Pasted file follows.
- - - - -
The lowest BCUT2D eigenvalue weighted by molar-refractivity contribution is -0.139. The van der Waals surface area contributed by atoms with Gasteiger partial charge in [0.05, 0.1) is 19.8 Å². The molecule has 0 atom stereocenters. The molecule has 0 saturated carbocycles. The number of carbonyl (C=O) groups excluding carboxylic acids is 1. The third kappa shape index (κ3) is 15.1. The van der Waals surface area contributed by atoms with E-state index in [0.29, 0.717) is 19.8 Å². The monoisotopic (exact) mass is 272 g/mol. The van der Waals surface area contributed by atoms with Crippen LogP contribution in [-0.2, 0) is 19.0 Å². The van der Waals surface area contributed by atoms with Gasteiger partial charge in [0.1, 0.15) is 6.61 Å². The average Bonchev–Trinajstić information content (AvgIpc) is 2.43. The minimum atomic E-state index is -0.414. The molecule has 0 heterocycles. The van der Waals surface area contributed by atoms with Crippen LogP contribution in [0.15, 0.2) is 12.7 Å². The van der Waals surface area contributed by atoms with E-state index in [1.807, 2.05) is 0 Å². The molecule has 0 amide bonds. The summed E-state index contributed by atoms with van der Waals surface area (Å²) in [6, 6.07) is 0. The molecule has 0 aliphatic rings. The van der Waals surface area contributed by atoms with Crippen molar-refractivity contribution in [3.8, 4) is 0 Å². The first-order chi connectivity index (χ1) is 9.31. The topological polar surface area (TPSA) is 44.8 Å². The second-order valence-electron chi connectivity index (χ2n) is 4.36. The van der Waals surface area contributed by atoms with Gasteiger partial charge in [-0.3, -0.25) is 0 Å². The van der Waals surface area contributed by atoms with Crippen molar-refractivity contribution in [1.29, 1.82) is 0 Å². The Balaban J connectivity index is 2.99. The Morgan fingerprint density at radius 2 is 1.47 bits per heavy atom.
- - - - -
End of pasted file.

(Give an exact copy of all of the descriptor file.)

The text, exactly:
The lowest BCUT2D eigenvalue weighted by molar-refractivity contribution is -0.139. The van der Waals surface area contributed by atoms with Gasteiger partial charge in [0.05, 0.1) is 19.8 Å². The molecule has 0 atom stereocenters. The molecule has 0 saturated carbocycles. The number of carbonyl (C=O) groups excluding carboxylic acids is 1. The third kappa shape index (κ3) is 15.1. The van der Waals surface area contributed by atoms with E-state index in [0.29, 0.717) is 19.8 Å². The monoisotopic (exact) mass is 272 g/mol. The van der Waals surface area contributed by atoms with Crippen LogP contribution in [-0.2, 0) is 19.0 Å². The van der Waals surface area contributed by atoms with Gasteiger partial charge in [0.1, 0.15) is 6.61 Å². The average Bonchev–Trinajstić information content (AvgIpc) is 2.43. The minimum atomic E-state index is -0.414. The molecule has 0 heterocycles. The van der Waals surface area contributed by atoms with Crippen LogP contribution in [0.15, 0.2) is 12.7 Å². The van der Waals surface area contributed by atoms with E-state index in [1.807, 2.05) is 0 Å². The molecule has 0 amide bonds. The summed E-state index contributed by atoms with van der Waals surface area (Å²) in [6, 6.07) is 0. The molecule has 0 aliphatic rings. The van der Waals surface area contributed by atoms with Crippen molar-refractivity contribution in [3.8, 4) is 0 Å². The first-order chi connectivity index (χ1) is 9.31. The topological polar surface area (TPSA) is 44.8 Å². The second-order valence-electron chi connectivity index (χ2n) is 4.36. The van der Waals surface area contributed by atoms with Gasteiger partial charge in [-0.3, -0.25) is 0 Å². The van der Waals surface area contributed by atoms with Crippen molar-refractivity contribution in [1.29, 1.82) is 0 Å². The Balaban J connectivity index is 2.99. The Morgan fingerprint density at radius 2 is 1.47 bits per heavy atom.